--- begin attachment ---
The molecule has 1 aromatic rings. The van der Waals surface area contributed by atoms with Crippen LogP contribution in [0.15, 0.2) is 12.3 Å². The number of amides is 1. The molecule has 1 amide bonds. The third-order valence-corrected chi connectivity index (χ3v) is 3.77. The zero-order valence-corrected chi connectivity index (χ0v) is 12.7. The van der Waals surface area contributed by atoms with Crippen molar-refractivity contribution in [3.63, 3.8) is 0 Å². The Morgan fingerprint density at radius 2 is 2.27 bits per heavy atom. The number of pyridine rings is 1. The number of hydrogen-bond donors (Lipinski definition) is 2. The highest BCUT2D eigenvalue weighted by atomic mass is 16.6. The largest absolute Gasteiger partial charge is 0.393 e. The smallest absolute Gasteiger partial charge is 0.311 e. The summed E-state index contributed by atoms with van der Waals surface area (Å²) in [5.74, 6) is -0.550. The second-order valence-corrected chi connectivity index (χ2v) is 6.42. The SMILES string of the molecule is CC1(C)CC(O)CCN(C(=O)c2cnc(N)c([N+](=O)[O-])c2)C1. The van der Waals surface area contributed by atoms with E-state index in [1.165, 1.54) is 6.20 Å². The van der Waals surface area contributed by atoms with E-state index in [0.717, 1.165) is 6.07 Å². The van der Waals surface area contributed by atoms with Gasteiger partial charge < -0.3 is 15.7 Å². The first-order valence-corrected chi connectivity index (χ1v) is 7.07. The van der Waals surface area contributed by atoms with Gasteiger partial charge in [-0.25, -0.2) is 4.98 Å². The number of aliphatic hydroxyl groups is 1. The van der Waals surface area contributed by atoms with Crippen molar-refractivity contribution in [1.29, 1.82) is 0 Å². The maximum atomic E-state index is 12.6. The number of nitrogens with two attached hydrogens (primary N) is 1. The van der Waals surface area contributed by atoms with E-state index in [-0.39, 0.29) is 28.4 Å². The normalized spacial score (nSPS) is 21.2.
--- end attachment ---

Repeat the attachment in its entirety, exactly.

The molecule has 1 aromatic rings. The van der Waals surface area contributed by atoms with Crippen LogP contribution in [0.15, 0.2) is 12.3 Å². The number of amides is 1. The molecule has 1 amide bonds. The third-order valence-corrected chi connectivity index (χ3v) is 3.77. The zero-order valence-corrected chi connectivity index (χ0v) is 12.7. The van der Waals surface area contributed by atoms with Crippen molar-refractivity contribution in [3.63, 3.8) is 0 Å². The Morgan fingerprint density at radius 2 is 2.27 bits per heavy atom. The number of pyridine rings is 1. The number of hydrogen-bond donors (Lipinski definition) is 2. The highest BCUT2D eigenvalue weighted by atomic mass is 16.6. The largest absolute Gasteiger partial charge is 0.393 e. The smallest absolute Gasteiger partial charge is 0.311 e. The summed E-state index contributed by atoms with van der Waals surface area (Å²) in [5.74, 6) is -0.550. The second-order valence-corrected chi connectivity index (χ2v) is 6.42. The SMILES string of the molecule is CC1(C)CC(O)CCN(C(=O)c2cnc(N)c([N+](=O)[O-])c2)C1. The van der Waals surface area contributed by atoms with E-state index in [1.165, 1.54) is 6.20 Å². The van der Waals surface area contributed by atoms with E-state index in [0.717, 1.165) is 6.07 Å². The van der Waals surface area contributed by atoms with Gasteiger partial charge < -0.3 is 15.7 Å². The first-order valence-corrected chi connectivity index (χ1v) is 7.07. The van der Waals surface area contributed by atoms with Gasteiger partial charge in [-0.25, -0.2) is 4.98 Å². The number of aliphatic hydroxyl groups is 1. The van der Waals surface area contributed by atoms with Crippen molar-refractivity contribution in [1.29, 1.82) is 0 Å². The maximum atomic E-state index is 12.6. The number of nitrogens with two attached hydrogens (primary N) is 1. The van der Waals surface area contributed by atoms with E-state index in [-0.39, 0.29) is 28.4 Å². The normalized spacial score (nSPS) is 21.2.